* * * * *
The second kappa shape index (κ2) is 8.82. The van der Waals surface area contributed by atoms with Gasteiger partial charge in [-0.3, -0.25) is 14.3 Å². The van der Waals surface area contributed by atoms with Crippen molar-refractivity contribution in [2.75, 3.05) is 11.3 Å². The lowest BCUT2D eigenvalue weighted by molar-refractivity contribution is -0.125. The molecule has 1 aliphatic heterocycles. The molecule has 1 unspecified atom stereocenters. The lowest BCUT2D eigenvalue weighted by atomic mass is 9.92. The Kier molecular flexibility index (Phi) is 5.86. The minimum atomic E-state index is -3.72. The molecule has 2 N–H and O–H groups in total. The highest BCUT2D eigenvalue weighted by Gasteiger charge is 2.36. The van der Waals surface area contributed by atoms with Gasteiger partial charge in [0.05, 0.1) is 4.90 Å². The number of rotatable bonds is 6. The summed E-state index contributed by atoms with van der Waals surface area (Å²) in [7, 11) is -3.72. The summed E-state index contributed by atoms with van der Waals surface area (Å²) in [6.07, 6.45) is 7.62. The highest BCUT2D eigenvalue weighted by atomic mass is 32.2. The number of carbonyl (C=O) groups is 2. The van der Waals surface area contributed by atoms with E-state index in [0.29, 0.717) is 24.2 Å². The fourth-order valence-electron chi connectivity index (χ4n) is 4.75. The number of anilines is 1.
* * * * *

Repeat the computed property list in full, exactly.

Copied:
The second kappa shape index (κ2) is 8.82. The van der Waals surface area contributed by atoms with Gasteiger partial charge in [-0.3, -0.25) is 14.3 Å². The van der Waals surface area contributed by atoms with Crippen molar-refractivity contribution in [2.75, 3.05) is 11.3 Å². The lowest BCUT2D eigenvalue weighted by molar-refractivity contribution is -0.125. The molecule has 1 aliphatic heterocycles. The molecule has 1 unspecified atom stereocenters. The lowest BCUT2D eigenvalue weighted by atomic mass is 9.92. The Kier molecular flexibility index (Phi) is 5.86. The minimum atomic E-state index is -3.72. The molecule has 2 N–H and O–H groups in total. The highest BCUT2D eigenvalue weighted by Gasteiger charge is 2.36. The van der Waals surface area contributed by atoms with Gasteiger partial charge in [0.05, 0.1) is 4.90 Å². The number of rotatable bonds is 6. The summed E-state index contributed by atoms with van der Waals surface area (Å²) in [7, 11) is -3.72. The summed E-state index contributed by atoms with van der Waals surface area (Å²) in [6.07, 6.45) is 7.62. The highest BCUT2D eigenvalue weighted by atomic mass is 32.2. The number of carbonyl (C=O) groups is 2. The van der Waals surface area contributed by atoms with E-state index in [0.29, 0.717) is 24.2 Å². The fourth-order valence-electron chi connectivity index (χ4n) is 4.75. The number of anilines is 1.